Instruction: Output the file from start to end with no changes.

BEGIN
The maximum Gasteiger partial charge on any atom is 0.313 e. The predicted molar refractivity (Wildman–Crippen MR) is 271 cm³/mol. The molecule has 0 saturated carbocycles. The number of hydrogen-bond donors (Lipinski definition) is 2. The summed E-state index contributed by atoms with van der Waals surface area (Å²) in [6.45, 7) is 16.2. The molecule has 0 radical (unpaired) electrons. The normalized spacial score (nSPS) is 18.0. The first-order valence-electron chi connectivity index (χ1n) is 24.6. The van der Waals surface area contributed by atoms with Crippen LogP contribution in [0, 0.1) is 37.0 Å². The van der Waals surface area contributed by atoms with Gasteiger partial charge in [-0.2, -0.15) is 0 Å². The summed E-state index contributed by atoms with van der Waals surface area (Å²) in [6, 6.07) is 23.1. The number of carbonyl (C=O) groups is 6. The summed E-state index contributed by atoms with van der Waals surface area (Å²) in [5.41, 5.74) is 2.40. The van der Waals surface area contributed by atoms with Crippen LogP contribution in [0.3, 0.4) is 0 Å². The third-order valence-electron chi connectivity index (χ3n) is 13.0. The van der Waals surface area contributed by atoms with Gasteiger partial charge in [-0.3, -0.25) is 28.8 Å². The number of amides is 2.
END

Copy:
The maximum Gasteiger partial charge on any atom is 0.313 e. The predicted molar refractivity (Wildman–Crippen MR) is 271 cm³/mol. The molecule has 0 saturated carbocycles. The number of hydrogen-bond donors (Lipinski definition) is 2. The summed E-state index contributed by atoms with van der Waals surface area (Å²) in [6.45, 7) is 16.2. The molecule has 0 radical (unpaired) electrons. The normalized spacial score (nSPS) is 18.0. The first-order valence-electron chi connectivity index (χ1n) is 24.6. The van der Waals surface area contributed by atoms with Crippen LogP contribution in [0, 0.1) is 37.0 Å². The van der Waals surface area contributed by atoms with Gasteiger partial charge in [-0.2, -0.15) is 0 Å². The summed E-state index contributed by atoms with van der Waals surface area (Å²) in [6, 6.07) is 23.1. The number of carbonyl (C=O) groups is 6. The summed E-state index contributed by atoms with van der Waals surface area (Å²) in [5.41, 5.74) is 2.40. The van der Waals surface area contributed by atoms with Crippen LogP contribution in [0.3, 0.4) is 0 Å². The third-order valence-electron chi connectivity index (χ3n) is 13.0. The van der Waals surface area contributed by atoms with Gasteiger partial charge in [-0.3, -0.25) is 28.8 Å². The number of amides is 2.